Categorized | Commentary/Editorial

The Republican Establishment Wants a New People





German Marxist Bertholt Brecht responded to the suggestion that the government had lost the confidence of the people with the quip: "If that is the case, would it not be be simpler, If the government simply dissolved the people And elected another?"

Apparently, the GOP establishment has been reading Brecht. Pollster/commentator Scot Rasmussen writes Republican Establishment Declares War on GOP Voters:

As seen from the halls of power, the problem is that Republican voters think it’s OK to replace incumbent senators and congressman who don’t represent the views of their constituents. In 2012, for example, Republican voters in Indiana dumped longtime Sen. Richard Lugar in a primary battle.

This infuriated establishment Republicans for two reasons. First, because they liked Lugar and the way he worked. Second, because the replacement candidate was flawed and allowed Democrats to win what should have been a safe Republican seat.

So, according to Politico, the Washington team is gearing up a new effort to protect incumbents and limit the ability of Republican voters to successfully challenge establishment candidates.

[NB: I think Rasmussen understates the problem here. Mourdock’s statement about abortion and rape was a principled reaction to an excruciating moral and ethical issue, and he deserved respect whether or not one agreed with his stand. In my opinion, the Republican establishment was waiting to pounce on him, because its members wanted him defeated so that they could then blame the loss on the Tea Parties. When a Democrat says something stupid — an hourly occurrence — the party rallies around and defends him/her. When a Republican conservative says something intelligent and honest, the establishment throws the first rock, and the second and third.]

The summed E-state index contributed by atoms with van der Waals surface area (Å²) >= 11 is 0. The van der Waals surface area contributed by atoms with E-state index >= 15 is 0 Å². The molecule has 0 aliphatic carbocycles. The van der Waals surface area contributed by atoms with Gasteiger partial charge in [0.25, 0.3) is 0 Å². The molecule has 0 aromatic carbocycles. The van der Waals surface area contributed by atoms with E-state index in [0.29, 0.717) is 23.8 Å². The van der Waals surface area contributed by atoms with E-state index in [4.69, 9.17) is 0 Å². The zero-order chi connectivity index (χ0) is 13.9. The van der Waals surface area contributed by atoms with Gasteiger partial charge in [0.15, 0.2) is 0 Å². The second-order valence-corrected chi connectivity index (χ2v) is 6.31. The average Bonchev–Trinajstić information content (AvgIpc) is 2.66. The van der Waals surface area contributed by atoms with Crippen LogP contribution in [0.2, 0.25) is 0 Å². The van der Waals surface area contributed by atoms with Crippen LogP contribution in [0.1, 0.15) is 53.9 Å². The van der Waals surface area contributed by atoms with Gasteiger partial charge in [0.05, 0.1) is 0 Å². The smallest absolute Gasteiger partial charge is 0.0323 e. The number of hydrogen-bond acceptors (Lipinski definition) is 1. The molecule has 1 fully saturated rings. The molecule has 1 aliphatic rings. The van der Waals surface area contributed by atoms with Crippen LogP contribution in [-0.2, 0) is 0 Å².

Rasmussen goes on:

That’s why more than two-thirds of Republican voters believe GOP officials in Washington have lost touch with the party’s base.

The Republican establishment has two choices. They can act as mature party leaders of a national political party, or they can protect their own self-interest.

Mature party leaders would spend a lot more time listening to Republican voters rather than further insulating themselves from those voters. They would try to understand why just 37 percent of Republicans nationwide believe the economy is fair. They would give serious thought to why just half of GOP voters have a favorable opinion of House Speaker John Boehner, the highest-ranking elected Republican in the nation. They would acknowledge that government spending in America has gone up in every year since 1954 regardless of whether Republicans or Democrats are in charge.

Then mature party leaders would chart a realistic course to address these concerns and share those plans with the voters. To succeed, this course would have to include some painful medicine for the establishment, such as giving up corporate welfare programs that benefit their friends and allies. It also would require helping Republican voters identify primary candidates who challenge the establishment but could be effective on the campaign trail.

This is a much tougher course to follow; one that would benefit the party and the nation. Unfortunately, by seeking to protect the insiders from the voters, all indications are that most establishment Republicans would rather blame the voters and keep their perks.

Rasmussen is one of the most perceptive political analysts. The implicit message here is that the Republican Party may not be salvageable, and that the need for a new structure is growing apace. Let us hope that Sarah Palin, Ted Cruz, Allen West, and some others are reading his columns.



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